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Red Hat Software Businesses The Internet

Red Hat Opens Netscape Directory 229

suezz writes " Eweek is running a story that Redhat is releasing Netscape Directory (LDAP) under the GPL - this is huge at least from my point of view. I know of at least two huge companies that have standardized on Netscape Directory for their web applications."
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Red Hat Opens Netscape Directory

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  • by coop0030 ( 263345 ) * on Wednesday May 25, 2005 @11:07PM (#12641496) Homepage
    Red hat paid $20.5 million for this LDAP. Will they get that in return? Is it possible with this type of software?

  • by stratjakt ( 596332 ) on Wednesday May 25, 2005 @11:08PM (#12641503) Journal
    I think this is a good thing, I'm just honestly curious, having messed around with OpenLDAP, and never really doing much with ND.

    What's the major differences, feature-wise not philosophy-wise (no Free vs free vs Open vs open rants).
  • by Dancin_Santa ( 265275 ) <DancinSanta@gmail.com> on Wednesday May 25, 2005 @11:12PM (#12641529) Journal
    How does this improve my user experience?

    How can using ND make my life, as a user/administrator/purveyor of exotic animals, easier?

    I think that is a useful question to ask any time a "new" feature is presented.
  • by bernywork ( 57298 ) * <bstapleton@@@gmail...com> on Wednesday May 25, 2005 @11:13PM (#12641532) Journal
    From TFA:

    single-authentication, user-identity management and multimaster replication. Also, centralized phone book, employee locator and org-chart tool.

    I would also suggest that the speed complaints that people have with OpenLDAP wouldn't be there.
  • by {X-Frog} ( 122801 ) <cedric&froggystyle,ca> on Wednesday May 25, 2005 @11:14PM (#12641545) Homepage
    I didn't really use both a lot, but I tried to set up an Open LDAP server with some modification to the default templates, it was a fucking HELL to make it works!

    Netscape Directory is sooooooo but soooo easy to install, manage (with a little gui if you want), replicate. It's really important in a big environment with thousands of users and hundreds of servers that really on ldap servers! I would never do that with OpenLDAP!
  • Comparison (Score:5, Interesting)

    by rsax ( 603351 ) on Wednesday May 25, 2005 @11:15PM (#12641553)
    I know this story is going to prompt people wanting to know how the Netscape directory server compares with OpenLDAP. I've never used the Netscape one but what I would really love to know is how does it stack up against Novell eDirectory [novell.com]? eDirectory isn't open source but the licenses are damn cheap, the first 250,000 licenses are free. Any LDAP experts care to share their opinions?
  • Re:Comparison (Score:5, Interesting)

    by deviator ( 92787 ) <bdpNO@SPAMamnesia.org> on Wednesday May 25, 2005 @11:36PM (#12641664) Homepage
    I have to say that while I've not worked with ND, Novell eDirectory (formerly NDS) is a technically brilliant tour de force. It's a really amazing package; multimaster replication; multimaster schema changes; extremely efficient over slow links, unbelieveably secure (and has some really sophisicated extensible authentication systems), works on every platform under the sun, the APIs & developer tools are extremely mature, scales like crazy and runs super-fast, and like the previous poster said, it's CHEAP.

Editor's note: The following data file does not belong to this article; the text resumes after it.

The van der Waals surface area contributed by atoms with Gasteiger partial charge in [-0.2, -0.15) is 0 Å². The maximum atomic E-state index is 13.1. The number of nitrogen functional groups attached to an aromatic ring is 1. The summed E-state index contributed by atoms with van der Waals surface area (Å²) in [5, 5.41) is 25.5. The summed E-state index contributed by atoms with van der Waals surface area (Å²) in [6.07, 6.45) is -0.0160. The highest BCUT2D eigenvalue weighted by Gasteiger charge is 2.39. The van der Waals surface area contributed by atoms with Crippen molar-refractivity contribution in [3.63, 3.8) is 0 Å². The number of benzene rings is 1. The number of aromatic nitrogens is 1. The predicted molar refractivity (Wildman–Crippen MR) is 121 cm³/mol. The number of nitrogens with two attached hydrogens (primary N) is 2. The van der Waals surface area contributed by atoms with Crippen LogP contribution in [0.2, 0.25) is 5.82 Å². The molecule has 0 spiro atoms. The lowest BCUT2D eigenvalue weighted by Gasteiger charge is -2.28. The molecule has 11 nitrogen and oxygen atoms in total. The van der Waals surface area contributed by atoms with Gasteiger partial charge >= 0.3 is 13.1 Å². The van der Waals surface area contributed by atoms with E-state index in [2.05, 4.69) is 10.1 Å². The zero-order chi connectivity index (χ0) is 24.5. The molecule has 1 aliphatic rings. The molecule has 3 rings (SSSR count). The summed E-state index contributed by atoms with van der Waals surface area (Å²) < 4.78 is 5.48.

Anything else, to me, is a weak imitation--but I guess as long as your directory speaks LDAP all is well. Unless it's Active Directory--which is really just a set of "nested" domains with automated trust relationships. And that part makes it a huge pain in the ass to maintain. (The trick to this is to throw an AD domain into eDirectory and have eDirectory manage the whole thing - it is so flexible it can manage _other directories._)

    NDS has always "just worked" - move, rename & merge tasks are super-easy. How does ND handle all of this?

  • by Doktor Memory ( 237313 ) on Wednesday May 25, 2005 @11:38PM (#12641681) Journal
    OpenLDAP is basically an LDAP toolkit. You've got your LDAP server, client libraries, command-line tools... but that's it. What you build with it is up to you, and you're starting from scratch each time pretty much.

    Now, that isn't necessarily a bad thing in and of itself, but when you're trying to bootstrap a real, useful corporate directory service from scratch, it's a hell of a learning curve.

    Netscape/SunONE Directory Server was less hacker-friendly, but it would take you from zero to a functioning directory in about 30 minutes, not including hiring a temp to type in all of the corporate info.

    It had its quirks, and I worry about the codebase being a bit... rotted these days. But I'm happy to see it hitting OSS-land. A little competition for OpenLDAP can only improve matters.
  • Re:Comparison (Score:4, Interesting)

    by ScytheBlade1 ( 772156 ) <scytheblade1@nospAM.averageurl.com> on Wednesday May 25, 2005 @11:39PM (#12641683) Homepage Journal
    It does indeed [samba.org] look like that they're building their own LDAP server. I'd have to search the mailing lists for reasons as to why, but if it's the same quality as their current products, it won't be a let down.
  • by EvilStein ( 414640 ) <spam@nosPAm.pbp.net> on Wednesday May 25, 2005 @11:44PM (#12641705)